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The Birth of a Nation

From the birth Nat brings to the body the signs that, according to African culture, serve to designate a garment. It is 1909, and Nat lives in a cotton plantation in Virginia with her mother and grandmother after her father has been forced to flee for having acted a rebellion against a slave merchant. The owner of the plantation intuits in the child a strong intelligence and decides to teach them to read using the Bible as a text. Nat will become a preacher for the slave slave community, and white slave men will be entrusted with the task of preaching obedience to the black subpages, keeping their every possible insubordination helpless.
The Birth of a Nation is provocative since the title, the same as the milestone of silent cinema directed by D.W. Griffith, who gave ample space to Ku Klux Klan’s performance as controllers of a social order endangered by the integration of blacks in America. The “nation”, however, refers to the title of direct, written, produced and interpreted by African-American Nate Parker nearly a hundred years after Griffith’s, but that is the black community that acquires self-awareness and recognizes itself as a community policy. The first step in building that “nation,” according to Parker, is precisely the decision of the first rebel slave, Nat Turner, to lead a bloody rebellion against the slavemen oppressing him and his black brothers and sisters.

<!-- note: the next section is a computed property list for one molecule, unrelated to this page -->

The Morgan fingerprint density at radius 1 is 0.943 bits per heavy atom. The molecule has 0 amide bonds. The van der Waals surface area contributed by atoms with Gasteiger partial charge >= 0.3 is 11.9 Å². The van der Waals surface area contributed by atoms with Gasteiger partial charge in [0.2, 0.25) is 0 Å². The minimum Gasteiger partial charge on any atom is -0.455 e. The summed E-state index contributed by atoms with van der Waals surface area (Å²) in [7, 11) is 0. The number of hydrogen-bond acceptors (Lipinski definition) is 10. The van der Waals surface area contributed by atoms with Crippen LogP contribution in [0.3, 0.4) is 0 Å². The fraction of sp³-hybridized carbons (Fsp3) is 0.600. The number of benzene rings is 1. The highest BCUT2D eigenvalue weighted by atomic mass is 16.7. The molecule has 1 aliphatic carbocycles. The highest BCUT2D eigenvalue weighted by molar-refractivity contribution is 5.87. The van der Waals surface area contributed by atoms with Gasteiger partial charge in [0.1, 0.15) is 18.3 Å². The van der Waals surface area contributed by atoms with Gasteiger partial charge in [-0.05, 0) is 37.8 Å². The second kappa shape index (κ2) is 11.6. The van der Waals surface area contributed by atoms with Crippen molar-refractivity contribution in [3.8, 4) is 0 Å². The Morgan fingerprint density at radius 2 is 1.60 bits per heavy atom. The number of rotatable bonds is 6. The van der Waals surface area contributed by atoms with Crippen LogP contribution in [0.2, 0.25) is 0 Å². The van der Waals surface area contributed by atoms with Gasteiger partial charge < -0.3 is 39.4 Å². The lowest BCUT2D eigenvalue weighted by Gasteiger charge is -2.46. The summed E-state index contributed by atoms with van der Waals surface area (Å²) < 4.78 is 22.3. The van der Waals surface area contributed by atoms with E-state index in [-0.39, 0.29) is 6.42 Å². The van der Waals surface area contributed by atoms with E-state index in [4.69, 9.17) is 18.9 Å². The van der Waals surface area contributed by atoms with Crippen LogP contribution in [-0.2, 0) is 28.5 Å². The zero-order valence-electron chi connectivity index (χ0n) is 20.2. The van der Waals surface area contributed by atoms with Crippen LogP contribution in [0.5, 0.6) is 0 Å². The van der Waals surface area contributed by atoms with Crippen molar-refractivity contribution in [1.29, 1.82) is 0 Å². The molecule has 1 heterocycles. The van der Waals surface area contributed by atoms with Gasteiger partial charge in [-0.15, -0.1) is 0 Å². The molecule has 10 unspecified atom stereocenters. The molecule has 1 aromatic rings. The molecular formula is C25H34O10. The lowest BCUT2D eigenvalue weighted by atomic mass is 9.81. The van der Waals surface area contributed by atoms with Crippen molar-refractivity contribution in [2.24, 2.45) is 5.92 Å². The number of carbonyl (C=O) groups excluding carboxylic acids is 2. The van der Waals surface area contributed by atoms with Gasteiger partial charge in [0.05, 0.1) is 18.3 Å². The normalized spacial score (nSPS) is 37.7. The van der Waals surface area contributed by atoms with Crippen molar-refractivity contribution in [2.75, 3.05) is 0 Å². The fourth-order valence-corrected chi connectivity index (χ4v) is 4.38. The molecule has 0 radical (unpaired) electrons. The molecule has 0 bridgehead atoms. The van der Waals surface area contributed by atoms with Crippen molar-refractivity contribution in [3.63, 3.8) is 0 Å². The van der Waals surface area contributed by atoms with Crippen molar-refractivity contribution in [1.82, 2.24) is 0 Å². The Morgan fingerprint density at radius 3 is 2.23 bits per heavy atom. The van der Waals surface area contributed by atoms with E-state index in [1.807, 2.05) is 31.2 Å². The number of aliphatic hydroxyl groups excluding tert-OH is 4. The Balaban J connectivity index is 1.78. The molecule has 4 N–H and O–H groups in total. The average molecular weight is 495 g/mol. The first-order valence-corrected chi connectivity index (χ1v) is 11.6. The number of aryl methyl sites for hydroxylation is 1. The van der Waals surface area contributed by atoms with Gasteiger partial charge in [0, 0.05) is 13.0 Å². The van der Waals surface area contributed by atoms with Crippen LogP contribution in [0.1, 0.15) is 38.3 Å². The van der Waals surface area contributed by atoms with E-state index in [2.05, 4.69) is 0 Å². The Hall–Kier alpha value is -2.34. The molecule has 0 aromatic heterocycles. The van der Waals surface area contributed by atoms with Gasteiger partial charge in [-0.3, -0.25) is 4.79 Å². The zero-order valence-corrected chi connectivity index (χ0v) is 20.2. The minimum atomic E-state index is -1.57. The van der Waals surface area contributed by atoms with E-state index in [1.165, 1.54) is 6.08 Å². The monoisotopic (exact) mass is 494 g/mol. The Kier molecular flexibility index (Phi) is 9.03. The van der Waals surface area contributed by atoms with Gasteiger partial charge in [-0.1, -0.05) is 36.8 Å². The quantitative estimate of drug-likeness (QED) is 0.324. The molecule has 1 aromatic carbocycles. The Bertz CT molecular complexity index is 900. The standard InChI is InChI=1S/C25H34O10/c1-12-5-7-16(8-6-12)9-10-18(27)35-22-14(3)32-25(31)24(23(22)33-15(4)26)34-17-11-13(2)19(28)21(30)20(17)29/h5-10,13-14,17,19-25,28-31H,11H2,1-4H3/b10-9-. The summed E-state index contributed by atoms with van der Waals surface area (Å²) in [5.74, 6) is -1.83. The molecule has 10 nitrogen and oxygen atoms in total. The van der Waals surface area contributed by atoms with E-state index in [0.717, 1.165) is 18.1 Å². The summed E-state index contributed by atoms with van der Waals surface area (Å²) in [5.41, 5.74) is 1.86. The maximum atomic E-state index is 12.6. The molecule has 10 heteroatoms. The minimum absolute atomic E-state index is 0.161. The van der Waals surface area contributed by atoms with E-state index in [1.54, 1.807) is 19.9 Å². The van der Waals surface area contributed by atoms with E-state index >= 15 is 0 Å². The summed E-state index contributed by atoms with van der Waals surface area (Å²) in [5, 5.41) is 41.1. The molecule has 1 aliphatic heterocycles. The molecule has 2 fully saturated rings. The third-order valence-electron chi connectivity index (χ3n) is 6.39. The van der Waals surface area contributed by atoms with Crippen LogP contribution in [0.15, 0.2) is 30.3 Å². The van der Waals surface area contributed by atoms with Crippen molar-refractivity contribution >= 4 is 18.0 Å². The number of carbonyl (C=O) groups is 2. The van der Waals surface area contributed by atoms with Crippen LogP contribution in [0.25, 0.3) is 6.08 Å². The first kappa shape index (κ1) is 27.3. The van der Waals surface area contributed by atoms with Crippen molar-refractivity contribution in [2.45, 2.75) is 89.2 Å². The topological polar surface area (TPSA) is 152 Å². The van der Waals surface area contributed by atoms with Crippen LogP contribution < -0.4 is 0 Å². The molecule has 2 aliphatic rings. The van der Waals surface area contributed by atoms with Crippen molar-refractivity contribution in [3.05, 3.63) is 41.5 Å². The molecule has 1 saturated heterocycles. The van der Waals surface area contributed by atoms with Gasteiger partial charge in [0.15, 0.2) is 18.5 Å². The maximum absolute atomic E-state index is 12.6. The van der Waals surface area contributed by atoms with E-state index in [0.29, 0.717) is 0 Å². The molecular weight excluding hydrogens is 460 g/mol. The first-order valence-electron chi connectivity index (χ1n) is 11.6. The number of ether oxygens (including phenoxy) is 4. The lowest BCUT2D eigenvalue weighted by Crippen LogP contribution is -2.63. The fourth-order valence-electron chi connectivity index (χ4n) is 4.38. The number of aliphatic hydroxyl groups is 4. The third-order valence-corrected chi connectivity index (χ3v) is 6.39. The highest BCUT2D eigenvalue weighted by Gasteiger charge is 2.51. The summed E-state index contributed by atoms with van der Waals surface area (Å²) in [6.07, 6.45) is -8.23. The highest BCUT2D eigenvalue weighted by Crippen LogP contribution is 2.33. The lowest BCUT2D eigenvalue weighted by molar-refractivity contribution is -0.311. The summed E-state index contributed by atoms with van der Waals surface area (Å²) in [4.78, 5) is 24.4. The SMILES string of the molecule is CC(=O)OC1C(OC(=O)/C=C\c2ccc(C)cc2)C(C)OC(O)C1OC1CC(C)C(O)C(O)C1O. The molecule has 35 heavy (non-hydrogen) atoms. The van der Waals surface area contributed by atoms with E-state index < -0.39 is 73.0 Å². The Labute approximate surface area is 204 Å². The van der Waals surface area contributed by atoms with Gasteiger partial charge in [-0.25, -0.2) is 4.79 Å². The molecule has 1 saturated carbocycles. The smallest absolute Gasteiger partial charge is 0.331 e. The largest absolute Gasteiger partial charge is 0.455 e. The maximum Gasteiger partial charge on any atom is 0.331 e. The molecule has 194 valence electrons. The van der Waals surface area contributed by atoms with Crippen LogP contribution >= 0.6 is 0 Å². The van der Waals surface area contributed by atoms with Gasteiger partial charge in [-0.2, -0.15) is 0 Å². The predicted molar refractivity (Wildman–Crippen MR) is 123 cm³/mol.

The Birth of a Nation is an ambitious work, and Parker, in his first directorship, is surprised by the absolute courage to face wide-ranging and topical issues, beginning with the opportunistic use of religious texts, interpretable in the most divergent ways And used to support the most diverse causes, more or less noble. The incendiary power of sacred writings, as well as their potential use to maintain social order (or inequality); The ability of religions to “justify or condemn anything”; And Nat’s way of perpetuating submission to incite the uprising using the word of God as an invitation to action is of utmost importance in this era of fundamentalism.
But the portrait of whites as invariably corrupt, sadistic and violent (with the sole exception of Nat’s master, Sam, who is “only” weak and drunk), creates an escalation of rage and rancor that contains a considerable social danger In an already razed polarized climate. Parker is particularly concerned with the demoralizing power of slavery that has “broken men” by making them as imbels as priv (s) of their male dignity. And if this reflection is historically and ethically correct, its exasperated use in a popular popular film requires an author’s taking of responsibility, which is likely to foster a just-presentist climate that is already present in present American society.
The comparison stone is evidently a 12-year-old slave, but Parker has no symbolic abstraction capacity of Steve McQueen and the dialogues, acting, and the construction of the scenes of The Nation are not the author’s dexterity of the British director. There is certainly a vital energy and a compressed anger behind every image of The Birth of a Nation, and the result is a powerful film for the subject it deals and for the direct manner in which it is told but not cinematic innovative or memorable .
All the second part of the film seems to adhere to the western messinscene, including the finale to The Wild Pile or Butch Cassidy and the Sundance Kid, and the incessant escalation of violence and harassment prepares the ground for final rebellion not so much in terms of trust Historical as to the effectiveness of cinema. A rewarding choice from popular point of view (so much so that The Birth of a Nation won the Audience Award at the Sundance Film Festival, in addition to the Grand Prize of the jury), less than that of the historical or artistic value.



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